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Aflac’s Kirsch Returns to U.S. Bonds With Japan Cash

Aflac Store in Japan
The Aflac Inc. logo is displayed in a window at one of the company's stores in Tokyo, Japan, on Feb. 3, 2014. Photographer: Kiyoshi Ota/Bloomberg

Aflac Inc., the largest supplemental health insurer, resumed a push into U.S.-dollar denominated bonds with cash from the company’s Japan operations after slowing the investments last year to cushion capital levels.

Volatility in credit markets in 2013 caused Aflac to retreat from a strategy of adding U.S. corporate bonds to back liabilities in Japan, its largest market. Instead, the insurer turned to lower yielding Japan government bonds to reduce risk. Columbus, Georgia-based Aflac now plans to deploy at least 40 percent of cash flow from the Asian nation into dollar investments.

“We’ve turned on the program,” Chief Investment Officer Eric Kirsch said yesterday on a conference call with analysts. “Given the higher capital levels that we have and all of our modeling, we can sustain, if rates should increase, that negative impact.”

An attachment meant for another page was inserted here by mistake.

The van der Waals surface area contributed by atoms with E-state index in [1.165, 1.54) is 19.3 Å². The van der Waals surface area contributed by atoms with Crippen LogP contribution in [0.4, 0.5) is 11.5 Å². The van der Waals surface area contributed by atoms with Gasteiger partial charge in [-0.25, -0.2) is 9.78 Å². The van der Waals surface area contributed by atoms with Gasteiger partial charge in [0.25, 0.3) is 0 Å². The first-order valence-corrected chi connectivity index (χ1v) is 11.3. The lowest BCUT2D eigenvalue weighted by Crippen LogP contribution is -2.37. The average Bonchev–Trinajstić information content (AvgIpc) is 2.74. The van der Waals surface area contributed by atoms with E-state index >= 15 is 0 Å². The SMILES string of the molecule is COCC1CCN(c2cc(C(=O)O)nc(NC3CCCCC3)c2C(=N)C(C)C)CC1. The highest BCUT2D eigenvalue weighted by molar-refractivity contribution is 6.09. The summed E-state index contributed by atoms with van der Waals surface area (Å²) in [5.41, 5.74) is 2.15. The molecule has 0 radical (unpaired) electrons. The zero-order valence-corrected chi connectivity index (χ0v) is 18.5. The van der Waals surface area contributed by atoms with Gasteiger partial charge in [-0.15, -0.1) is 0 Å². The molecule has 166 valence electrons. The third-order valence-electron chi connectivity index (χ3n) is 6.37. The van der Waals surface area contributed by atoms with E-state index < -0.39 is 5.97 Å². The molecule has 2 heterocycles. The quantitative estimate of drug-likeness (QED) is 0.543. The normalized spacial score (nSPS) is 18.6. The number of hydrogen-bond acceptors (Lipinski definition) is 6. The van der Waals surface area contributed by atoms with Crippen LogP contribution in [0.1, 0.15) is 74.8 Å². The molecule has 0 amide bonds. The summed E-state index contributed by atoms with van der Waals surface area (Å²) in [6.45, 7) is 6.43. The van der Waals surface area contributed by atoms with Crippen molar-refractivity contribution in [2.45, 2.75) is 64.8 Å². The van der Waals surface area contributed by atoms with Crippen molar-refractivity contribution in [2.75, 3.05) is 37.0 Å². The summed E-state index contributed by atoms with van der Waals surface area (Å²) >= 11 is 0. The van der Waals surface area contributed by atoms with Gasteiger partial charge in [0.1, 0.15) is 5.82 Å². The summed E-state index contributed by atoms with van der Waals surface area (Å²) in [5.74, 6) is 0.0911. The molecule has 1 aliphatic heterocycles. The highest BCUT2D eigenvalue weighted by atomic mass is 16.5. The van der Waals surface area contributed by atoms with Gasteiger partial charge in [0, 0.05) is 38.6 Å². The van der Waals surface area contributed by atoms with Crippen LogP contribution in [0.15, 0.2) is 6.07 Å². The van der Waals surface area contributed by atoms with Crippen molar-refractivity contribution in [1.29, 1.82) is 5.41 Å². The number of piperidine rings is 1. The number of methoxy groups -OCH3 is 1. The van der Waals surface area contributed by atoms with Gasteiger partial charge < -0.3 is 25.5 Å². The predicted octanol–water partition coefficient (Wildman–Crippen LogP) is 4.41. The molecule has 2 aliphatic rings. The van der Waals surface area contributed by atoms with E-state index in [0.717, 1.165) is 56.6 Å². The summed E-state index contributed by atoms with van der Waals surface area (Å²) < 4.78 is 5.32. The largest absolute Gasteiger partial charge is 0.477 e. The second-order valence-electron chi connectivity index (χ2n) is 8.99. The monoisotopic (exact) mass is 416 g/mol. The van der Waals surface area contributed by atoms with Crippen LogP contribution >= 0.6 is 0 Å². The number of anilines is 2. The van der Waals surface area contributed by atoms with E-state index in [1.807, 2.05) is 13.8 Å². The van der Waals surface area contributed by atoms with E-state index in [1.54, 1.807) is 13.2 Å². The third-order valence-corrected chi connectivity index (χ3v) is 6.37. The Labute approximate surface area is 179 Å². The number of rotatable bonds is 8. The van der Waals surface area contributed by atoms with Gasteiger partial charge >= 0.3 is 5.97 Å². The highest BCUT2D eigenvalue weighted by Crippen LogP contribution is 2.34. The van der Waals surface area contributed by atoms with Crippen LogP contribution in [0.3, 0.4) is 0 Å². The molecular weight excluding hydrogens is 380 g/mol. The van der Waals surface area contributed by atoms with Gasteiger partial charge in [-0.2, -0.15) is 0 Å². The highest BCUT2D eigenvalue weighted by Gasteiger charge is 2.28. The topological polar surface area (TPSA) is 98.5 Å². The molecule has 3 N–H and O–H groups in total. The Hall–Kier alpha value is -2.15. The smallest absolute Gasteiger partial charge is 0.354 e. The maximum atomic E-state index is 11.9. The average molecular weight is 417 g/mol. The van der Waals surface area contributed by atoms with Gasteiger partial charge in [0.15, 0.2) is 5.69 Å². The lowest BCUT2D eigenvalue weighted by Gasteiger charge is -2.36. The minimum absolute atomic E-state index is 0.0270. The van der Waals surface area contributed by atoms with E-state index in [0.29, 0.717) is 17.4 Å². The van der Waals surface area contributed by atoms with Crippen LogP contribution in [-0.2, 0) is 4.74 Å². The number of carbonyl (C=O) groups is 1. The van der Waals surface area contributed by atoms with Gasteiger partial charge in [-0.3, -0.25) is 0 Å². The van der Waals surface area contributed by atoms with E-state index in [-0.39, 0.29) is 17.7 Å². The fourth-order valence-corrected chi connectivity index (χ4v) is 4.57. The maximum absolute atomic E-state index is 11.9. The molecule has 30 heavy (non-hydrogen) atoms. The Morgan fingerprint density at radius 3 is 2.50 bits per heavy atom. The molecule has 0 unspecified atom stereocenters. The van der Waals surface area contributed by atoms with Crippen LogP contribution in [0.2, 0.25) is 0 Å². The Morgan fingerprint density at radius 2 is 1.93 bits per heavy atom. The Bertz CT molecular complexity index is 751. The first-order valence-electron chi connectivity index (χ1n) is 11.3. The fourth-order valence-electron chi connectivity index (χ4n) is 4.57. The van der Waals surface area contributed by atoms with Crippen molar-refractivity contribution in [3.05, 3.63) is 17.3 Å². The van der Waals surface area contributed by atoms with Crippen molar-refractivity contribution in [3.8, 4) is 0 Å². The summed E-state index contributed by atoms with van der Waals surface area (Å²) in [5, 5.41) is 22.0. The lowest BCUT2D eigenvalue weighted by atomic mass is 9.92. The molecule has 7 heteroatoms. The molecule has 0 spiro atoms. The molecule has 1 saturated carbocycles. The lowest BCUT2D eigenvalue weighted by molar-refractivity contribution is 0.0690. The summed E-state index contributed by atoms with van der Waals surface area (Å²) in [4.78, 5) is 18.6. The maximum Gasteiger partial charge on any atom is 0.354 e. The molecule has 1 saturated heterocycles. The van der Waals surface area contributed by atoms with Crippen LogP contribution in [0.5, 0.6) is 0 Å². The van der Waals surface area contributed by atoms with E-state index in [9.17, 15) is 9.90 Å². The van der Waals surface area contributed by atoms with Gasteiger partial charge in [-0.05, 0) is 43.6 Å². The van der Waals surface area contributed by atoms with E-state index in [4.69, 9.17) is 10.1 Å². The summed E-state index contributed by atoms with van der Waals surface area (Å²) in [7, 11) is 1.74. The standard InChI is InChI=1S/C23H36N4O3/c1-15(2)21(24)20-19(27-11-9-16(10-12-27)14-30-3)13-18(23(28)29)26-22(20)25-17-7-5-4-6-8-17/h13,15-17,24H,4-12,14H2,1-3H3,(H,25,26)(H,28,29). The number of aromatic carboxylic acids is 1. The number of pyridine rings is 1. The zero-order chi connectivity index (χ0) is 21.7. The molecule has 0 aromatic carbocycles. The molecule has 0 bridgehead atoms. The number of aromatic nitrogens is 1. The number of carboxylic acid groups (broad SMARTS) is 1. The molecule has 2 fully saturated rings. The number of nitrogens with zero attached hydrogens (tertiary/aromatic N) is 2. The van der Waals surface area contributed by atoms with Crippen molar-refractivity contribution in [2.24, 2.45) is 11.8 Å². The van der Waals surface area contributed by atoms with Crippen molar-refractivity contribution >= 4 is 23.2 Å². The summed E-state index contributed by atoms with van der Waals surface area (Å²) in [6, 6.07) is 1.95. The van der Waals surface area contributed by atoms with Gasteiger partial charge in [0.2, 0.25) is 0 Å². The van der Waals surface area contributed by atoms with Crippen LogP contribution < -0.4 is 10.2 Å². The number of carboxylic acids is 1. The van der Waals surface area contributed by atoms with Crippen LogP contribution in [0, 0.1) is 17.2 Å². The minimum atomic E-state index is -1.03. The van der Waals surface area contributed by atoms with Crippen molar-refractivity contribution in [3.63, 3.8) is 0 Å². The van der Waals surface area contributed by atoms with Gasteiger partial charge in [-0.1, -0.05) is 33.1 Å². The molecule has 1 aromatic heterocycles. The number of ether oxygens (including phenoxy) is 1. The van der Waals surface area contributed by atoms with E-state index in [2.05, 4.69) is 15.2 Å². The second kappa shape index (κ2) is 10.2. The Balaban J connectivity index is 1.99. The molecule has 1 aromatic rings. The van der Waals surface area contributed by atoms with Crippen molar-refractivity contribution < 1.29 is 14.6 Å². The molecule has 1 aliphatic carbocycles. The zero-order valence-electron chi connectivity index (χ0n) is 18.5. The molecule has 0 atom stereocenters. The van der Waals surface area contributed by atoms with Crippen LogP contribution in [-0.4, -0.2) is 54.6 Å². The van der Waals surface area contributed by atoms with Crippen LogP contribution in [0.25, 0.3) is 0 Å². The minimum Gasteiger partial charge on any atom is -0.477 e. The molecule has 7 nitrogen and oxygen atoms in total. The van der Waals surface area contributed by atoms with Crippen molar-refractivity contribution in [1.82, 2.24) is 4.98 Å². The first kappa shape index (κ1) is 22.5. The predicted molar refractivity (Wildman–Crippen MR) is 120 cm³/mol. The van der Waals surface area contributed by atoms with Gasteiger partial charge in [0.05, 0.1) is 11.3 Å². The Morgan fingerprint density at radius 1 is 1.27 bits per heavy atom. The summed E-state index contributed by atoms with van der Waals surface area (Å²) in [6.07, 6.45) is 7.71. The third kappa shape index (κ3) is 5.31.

Aflac hired Kirsch in 2011 from Goldman Sachs Group Inc. to retool the company’s investment strategy after it was burned by privately negotiated securities in European banks that issued debt in yen. Since then, Kirsch has hired staff from Deutsche Bank AG and BlackRock Inc. to add sophistication to how the company manages its $108.5 billion portfolio.

Kirsch said yesterday that Aflac will favor shorter durations to guard against rising interest rates. Previously, he had targeted a 10-year duration for the portfolio.

Building Protection

“We’re, in essence, building up protection for the event that rates rise so that our unrealized losses won’t be as great,” he said.

Insurers hold bonds to back obligations to policyholders and to generate profit. Regulators monitor companies’ investments to make sure they will have the money needed to make future payments.

Aflac also has currency risk, because about three-quarters of its business is written in Japan. The company uses hedges to mitigate the effects of fluctuations in the yen, which tumbled 18 percent against the dollar last year.

Cash flow from Japan is projected to be about 771 billion yen ($7.6 billion) this year, Kirsch said. The U.S. initiative was designed to focus on corporate bonds and could also include Treasuries, depending on market conditions, Kirsch said.

The insurer gained 0.5 percent yesterday in New York trading to $61.76.

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